One of the funniest bits was when the guide took us up a hill where a certain wedding took a place. “I know what you’re going to ask me,” he said, walking to a patch of ground scattered with dog poop. “This is where the little bastard died.” There were chuckles from the crowd. “And look, there is dog poop send the grass is actually green here, so nature must have liked that death.” It wasn’t a real person’ death we were talking about, so only a bit morbid...

The tour ended as all kitschy ones do: with a photo op. A chance to sit on the iron throne ad brandish your sword. Neither Claire nor I seem intimidating in our photos, so we’ll just have to follow someone else on their quest for it.

After a rewarding tour, we stuffed some salads in our faces, then went off to book our next day’s adventure to Montero: a new country for both of us. We came home, relaxed, and went out to the War Photo Museum. This was a provocative set of exhibits about war, particularly the current crisis in Ukraine (the current exhibit) and images com Dubrovnik during the war and siege. Powerful images and videos that bring the bustle of the current city into sharp contrast. You look into the mountains right above the city and think of the empty Old Town and how the streets were life-threatening from those above. Having just read Lynsey Addario’s autobiography, “It’s What I Do: a Photographer’s Life of Love and War” this exhibit really interested me. It is a type of photography that doesn’t interest me in terms of my own work, but I am interested in the stories the photographs tell and the photographer’s bravery in getting them.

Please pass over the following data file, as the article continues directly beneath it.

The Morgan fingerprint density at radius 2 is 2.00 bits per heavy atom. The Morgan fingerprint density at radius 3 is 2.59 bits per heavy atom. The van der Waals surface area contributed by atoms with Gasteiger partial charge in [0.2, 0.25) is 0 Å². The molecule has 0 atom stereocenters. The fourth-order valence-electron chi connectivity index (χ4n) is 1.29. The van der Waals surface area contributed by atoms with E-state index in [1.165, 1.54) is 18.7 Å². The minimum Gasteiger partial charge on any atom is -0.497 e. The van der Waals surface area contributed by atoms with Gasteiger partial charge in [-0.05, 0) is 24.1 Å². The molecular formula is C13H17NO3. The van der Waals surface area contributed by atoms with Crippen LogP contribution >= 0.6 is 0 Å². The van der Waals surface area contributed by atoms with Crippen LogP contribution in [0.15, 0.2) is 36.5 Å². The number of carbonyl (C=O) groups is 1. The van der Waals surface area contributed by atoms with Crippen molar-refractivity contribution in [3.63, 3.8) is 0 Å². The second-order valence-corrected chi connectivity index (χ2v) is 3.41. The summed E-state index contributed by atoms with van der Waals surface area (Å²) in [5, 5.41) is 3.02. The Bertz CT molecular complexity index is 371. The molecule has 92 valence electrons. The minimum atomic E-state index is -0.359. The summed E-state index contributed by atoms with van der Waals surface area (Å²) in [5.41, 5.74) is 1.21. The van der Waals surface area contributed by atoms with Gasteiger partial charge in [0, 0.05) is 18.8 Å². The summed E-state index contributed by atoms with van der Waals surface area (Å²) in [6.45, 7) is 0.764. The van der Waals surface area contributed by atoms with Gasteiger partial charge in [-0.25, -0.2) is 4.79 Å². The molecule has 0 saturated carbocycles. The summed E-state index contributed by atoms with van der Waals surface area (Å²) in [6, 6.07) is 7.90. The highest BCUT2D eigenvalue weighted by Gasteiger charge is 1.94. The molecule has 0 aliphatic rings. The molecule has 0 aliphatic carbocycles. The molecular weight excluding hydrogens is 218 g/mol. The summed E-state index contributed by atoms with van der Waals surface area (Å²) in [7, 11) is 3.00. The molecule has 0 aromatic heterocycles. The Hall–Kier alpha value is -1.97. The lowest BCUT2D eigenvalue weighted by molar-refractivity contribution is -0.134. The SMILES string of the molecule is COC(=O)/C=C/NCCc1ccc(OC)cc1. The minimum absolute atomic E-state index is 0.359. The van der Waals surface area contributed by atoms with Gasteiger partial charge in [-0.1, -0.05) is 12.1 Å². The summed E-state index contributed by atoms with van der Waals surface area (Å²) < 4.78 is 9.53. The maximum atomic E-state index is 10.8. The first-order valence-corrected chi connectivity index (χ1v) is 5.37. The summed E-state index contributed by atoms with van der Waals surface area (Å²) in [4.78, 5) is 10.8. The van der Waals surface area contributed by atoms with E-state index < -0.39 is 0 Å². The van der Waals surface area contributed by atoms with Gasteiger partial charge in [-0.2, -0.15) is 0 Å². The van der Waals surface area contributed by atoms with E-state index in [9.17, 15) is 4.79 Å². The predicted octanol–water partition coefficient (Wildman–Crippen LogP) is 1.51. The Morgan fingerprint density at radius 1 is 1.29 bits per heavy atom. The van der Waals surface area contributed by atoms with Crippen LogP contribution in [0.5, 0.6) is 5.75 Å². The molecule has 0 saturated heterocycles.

Then, wouldn’t you know it was time to go out and eat again. An interesting thing to do after seeing images of people lining up for food and fresh water. For dinner, it was Taj Majal, a misnamed restaurant with Bosnian cuisine. Claire’s food was definitely more Bosnian than my gazpacho and roasted veggies. Regardless, my food was excellent. We rambled up and down streets then called it an early night.